We next found the stubborn enemy entrenched in a camp on an elevation between two prongs of a creek, where fresh troops had already been massed. Here was presented the most determined stand we had met with during the day. After hard fighting, with heavy losses on both sides, the Union troops were finally driven from this position at the point of the bayonet. The Union officers tried gallantly to stem the tide, General Ogelsby and General Hackelman being desperately wounded in a vain effort to rally their beaten soldiers. In this camp we found bread, butter, cheese, crackers, and other food in abundance, and, while enjoying a short rest, partook of the enemy’s unwilling hospitality during his enforced absence—the first food we had tasted that day.

When driven from this position, the enemy fled precipitately to the protection of the inner fortifications at Corinth.

About sunset the exhausted Confederates, with empty cartridge boxes, halted within about a half mile of Corinth and very near the inner fortifications. The loss in our regiment was very heavy. Among the wounded were Lieut. A. K. Leigh and Halbert Rodgers, the youthful son of the colonel who, during the day, had handled his regiment with consummate skill, being with it in every position of danger.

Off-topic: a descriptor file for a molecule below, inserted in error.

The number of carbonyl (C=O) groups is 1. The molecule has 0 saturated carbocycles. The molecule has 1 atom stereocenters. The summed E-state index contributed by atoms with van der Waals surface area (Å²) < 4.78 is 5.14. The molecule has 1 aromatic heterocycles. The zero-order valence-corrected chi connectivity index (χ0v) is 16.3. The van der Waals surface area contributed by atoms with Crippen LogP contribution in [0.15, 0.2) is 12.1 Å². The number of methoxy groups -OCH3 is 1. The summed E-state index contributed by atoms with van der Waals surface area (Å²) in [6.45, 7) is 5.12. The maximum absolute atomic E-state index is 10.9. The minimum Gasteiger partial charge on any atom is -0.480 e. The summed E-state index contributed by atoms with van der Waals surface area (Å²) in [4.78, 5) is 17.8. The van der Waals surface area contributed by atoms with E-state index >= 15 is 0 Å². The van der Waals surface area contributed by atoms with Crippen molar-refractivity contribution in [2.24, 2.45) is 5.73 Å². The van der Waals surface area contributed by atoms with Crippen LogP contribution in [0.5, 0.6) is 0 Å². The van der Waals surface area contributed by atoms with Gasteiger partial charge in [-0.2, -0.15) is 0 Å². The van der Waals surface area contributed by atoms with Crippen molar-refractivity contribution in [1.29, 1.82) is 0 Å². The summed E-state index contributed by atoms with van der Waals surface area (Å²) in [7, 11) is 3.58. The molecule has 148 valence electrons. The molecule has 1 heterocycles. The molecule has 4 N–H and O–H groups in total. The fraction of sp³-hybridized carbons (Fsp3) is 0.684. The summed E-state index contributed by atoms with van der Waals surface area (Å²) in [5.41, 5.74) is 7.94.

Before daylight on October 4 the Confederate artillery opened a vigorous fire on the enemy’s works, and a lively contest between the gray and blue cannon was kept up until after daylight. During the early morning there was sharp fighting on the skirmish line in front of the Second Texas, in which the Union skirmishers were driven in and their commander, Col. Joseph A. Mower, was severely wounded and captured, but again fell into the hands of his friends that evening after our retreat from Corinth.

Directly in front of the Second Texas, a short distance north of the Memphis and Charleston Railroad, was “Fort Robinette,” with three twenty-pound siege guns; and in “Fort Williams,” on the south side of the railroad, there were four twenty-four pounders and two eight-inch Howitzers. On the eminence between “Fort Williams” and the railroad were six guns of Battery F., U. S. Light Artillery; and on the south side of the same fort were two guns of the Second Illinois Light Artillery—all commanding the field to the westward and in positions to sweep the hillside in front of “Robinette.” In addition to these, two guns of the Wisconsin Light Artillery occupied a point just north of and very close to “Robinette,” between it and the Chewalla dirt road, and in a position to sweep the top and side of the hill in front.